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Despite qualification struggles, there are signs of encouragement for Argentina

Qualification for the World Cup is one thing. The tournament is another.

Brazil in 2002 give the best example. Their qualification campaign was a protracted nightmare, and without a little bit of luck along the way they may not even have made it to Japan and South Korea. But once they got there, just seven months later they won all of their matches on the way to a fifth World Cup title.

Might Argentina be capable of something similar this time around? Their road to Russia was arduous and painful – and only a magnificent last day hat-trick from Lionel Messi away to Ecuador got them over the line. Now, though, they have time and tranquillity to aspire to something better. And they can look back on their reconnaissance mission with some pleasure. Saturday’s 1-0 win against Russia in Moscow was encouraging. There are signs of a team in progress, a unit consolidating an idea of play under Jorge Sampaoli, their third coach of the campaign.

Sampaoli took charge for the final four rounds looking to make big changes, but lacking any time on the training ground to bed them in. The consequences were shambolic. His track record, however, shows that he is a fascinatingly bold coach: a huge success with the Chilean national team and a relative success with Sevilla, who he abandoned after a single season to take charge of his the land of his birth.

His World Cup side will inevitably be dependent on the individual genius of Lionel Messi. But there were signs in the Russia game of a side capable of doing more than passing the ball to the No.10 and praying. There were little circuits of passing, opening up the pitch and creating space for Argentina’s possession game.

Javier Mascherano, who against Ecuador operated in the middle of the back three, now moved to the right. He orchestrated everything from deep – indeed, after half-time Russia took steps to close him down and stop Argentina’s attacks at source. Has a player’s range of passing ever been more underestimated?  Mascherano’s more combative virtues are often highlighted – though as he moves into his mid-30s and loses pace they are perhaps not as outstanding as they once were. But it is his capacity to pass long and short that continues to make him so useful for club and country.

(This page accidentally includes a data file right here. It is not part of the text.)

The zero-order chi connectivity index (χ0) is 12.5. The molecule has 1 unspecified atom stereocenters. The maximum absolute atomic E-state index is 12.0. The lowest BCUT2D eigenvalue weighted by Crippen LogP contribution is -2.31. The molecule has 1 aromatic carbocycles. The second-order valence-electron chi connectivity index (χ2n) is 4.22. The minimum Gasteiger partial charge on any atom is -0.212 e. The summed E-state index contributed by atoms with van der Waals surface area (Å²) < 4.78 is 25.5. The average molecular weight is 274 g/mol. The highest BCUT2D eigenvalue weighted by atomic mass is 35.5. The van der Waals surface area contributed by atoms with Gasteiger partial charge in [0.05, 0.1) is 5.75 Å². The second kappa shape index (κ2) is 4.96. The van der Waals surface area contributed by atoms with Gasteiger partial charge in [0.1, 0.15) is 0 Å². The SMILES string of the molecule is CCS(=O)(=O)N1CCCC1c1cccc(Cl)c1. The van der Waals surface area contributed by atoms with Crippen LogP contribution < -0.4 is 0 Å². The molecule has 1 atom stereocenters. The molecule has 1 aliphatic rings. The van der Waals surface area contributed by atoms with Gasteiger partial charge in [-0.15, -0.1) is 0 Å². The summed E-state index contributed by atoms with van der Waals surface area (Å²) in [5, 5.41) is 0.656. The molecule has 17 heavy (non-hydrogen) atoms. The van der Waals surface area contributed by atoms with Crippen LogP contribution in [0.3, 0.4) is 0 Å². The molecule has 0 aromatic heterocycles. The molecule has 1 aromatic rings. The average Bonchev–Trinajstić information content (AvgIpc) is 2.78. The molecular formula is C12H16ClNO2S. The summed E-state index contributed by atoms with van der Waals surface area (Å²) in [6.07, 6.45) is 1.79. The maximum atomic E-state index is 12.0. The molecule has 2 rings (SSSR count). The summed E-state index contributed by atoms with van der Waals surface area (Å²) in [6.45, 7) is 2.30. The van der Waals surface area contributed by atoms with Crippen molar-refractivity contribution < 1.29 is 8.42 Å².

The slight positional switch helped Mascherano find more space to pick his pass. But the most important change made by Sampaoli was one of personnel – the return of Sergio Aguero at centre-forward.

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A debate has raged in Argentina about who should fill this position. Should it be Gonzalo Higuain? Sampaoli thinks not, and has already gone with Mauro Icardi and Dario Benedetto. The answer, though is simple; one of the hidden statistics of Argentina’s troubled qualification campaign is that Messi and Aguero only started together on two occasions. Both were victories.

And Aguero effectively put the debate to bed with a man of the match performance in Moscow. He carried a persistent threat, forcing two fine first half saves from Igor Akinfeev. He linked the play well, holding the ball up and creating good chances for Messi and Angel Di Maria. And he was rewarded with the late winner, nodding in from the rebound after his shot from Cristian Pavon’s low cross had been blocked. There was a suspicion of offside – Pavon looked to be behind the defensive line when Messi slipped him a pass.  The win, though, was fair reward for Argentina’s domination.

That does not mean everything is suddenly perfect, though. Far from it. There are still serious structural problems for the coach to wrestle with over the coming months.

The major one is this: does he have the defensive pace to play the Sampaoli way? His teams like to press furiously, imposing themselves on the game and keeping the opponent pinned back in their half. But without much speed in their back three, the Argentina defensive line stay deep. The team are unable to press collectively, Messi often picks up possession far from goal and the wing-backs are forced to cover massive distances. In the absence of good attacking full-backs, Argentina use wingers in these positions. Against Russia Eduardo Salvio played on the right and Angel Di Maria on the left.

Their lack of defensive nous can be exposed – one of Argentina’s worst moments came from a free-kick needlessly conceded on the edge of the area from Salvio. It also seems a waste of Di Maria, who was much better used in a floating role in the previous match against Ecuador, when he combined to wonderful effect with Messi.

Argentina stay in Russia for a few days, facing Nigeria on Tuesday – another opportunity for Jorge Sampaoli to look at options, further consolidate his idea of play and hope that they will have made more progress by the time they come back for the World Cup.

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